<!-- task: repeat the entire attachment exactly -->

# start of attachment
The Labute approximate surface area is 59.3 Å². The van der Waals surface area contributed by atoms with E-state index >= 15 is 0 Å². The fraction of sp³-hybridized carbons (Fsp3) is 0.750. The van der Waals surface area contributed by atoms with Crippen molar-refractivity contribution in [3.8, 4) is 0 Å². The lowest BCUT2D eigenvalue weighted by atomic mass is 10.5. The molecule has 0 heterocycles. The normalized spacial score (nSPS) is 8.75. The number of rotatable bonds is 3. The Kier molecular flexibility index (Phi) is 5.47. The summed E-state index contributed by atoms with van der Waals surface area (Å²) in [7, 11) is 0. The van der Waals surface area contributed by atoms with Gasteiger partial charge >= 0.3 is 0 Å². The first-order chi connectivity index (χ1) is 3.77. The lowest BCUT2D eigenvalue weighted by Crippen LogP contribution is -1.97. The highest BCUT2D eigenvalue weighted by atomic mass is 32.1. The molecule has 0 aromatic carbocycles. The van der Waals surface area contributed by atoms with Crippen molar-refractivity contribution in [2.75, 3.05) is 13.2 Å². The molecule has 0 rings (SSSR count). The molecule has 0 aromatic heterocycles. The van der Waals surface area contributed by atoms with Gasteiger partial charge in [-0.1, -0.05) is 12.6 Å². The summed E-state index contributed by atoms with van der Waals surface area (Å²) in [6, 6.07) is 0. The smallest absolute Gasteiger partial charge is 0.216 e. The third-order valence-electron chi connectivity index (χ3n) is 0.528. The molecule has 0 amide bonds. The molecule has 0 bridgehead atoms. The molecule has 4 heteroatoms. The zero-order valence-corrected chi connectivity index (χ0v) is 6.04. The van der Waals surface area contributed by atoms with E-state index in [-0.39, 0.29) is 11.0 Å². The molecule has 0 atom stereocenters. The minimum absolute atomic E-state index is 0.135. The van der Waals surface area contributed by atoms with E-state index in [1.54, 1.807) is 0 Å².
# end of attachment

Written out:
The Labute approximate surface area is 59.3 Å². The van der Waals surface area contributed by atoms with E-state index >= 15 is 0 Å². The fraction of sp³-hybridized carbons (Fsp3) is 0.750. The van der Waals surface area contributed by atoms with Crippen molar-refractivity contribution in [3.8, 4) is 0 Å². The lowest BCUT2D eigenvalue weighted by atomic mass is 10.5. The molecule has 0 heterocycles. The normalized spacial score (nSPS) is 8.75. The number of rotatable bonds is 3. The Kier molecular flexibility index (Phi) is 5.47. The summed E-state index contributed by atoms with van der Waals surface area (Å²) in [7, 11) is 0. The van der Waals surface area contributed by atoms with Gasteiger partial charge >= 0.3 is 0 Å². The first-order chi connectivity index (χ1) is 3.77. The lowest BCUT2D eigenvalue weighted by Crippen LogP contribution is -1.97. The highest BCUT2D eigenvalue weighted by atomic mass is 32.1. The molecule has 0 aromatic carbocycles. The van der Waals surface area contributed by atoms with Crippen molar-refractivity contribution in [2.75, 3.05) is 13.2 Å². The molecule has 0 rings (SSSR count). The molecule has 0 aromatic heterocycles. The van der Waals surface area contributed by atoms with Gasteiger partial charge in [-0.1, -0.05) is 12.6 Å². The summed E-state index contributed by atoms with van der Waals surface area (Å²) in [6, 6.07) is 0. The smallest absolute Gasteiger partial charge is 0.216 e. The third-order valence-electron chi connectivity index (χ3n) is 0.528. The molecule has 0 amide bonds. The molecule has 0 bridgehead atoms. The molecule has 4 heteroatoms. The zero-order valence-corrected chi connectivity index (χ0v) is 6.04. The van der Waals surface area contributed by atoms with E-state index in [-0.39, 0.29) is 11.0 Å². The molecule has 0 atom stereocenters. The minimum absolute atomic E-state index is 0.135. The van der Waals surface area contributed by atoms with E-state index in [1.54, 1.807) is 0 Å².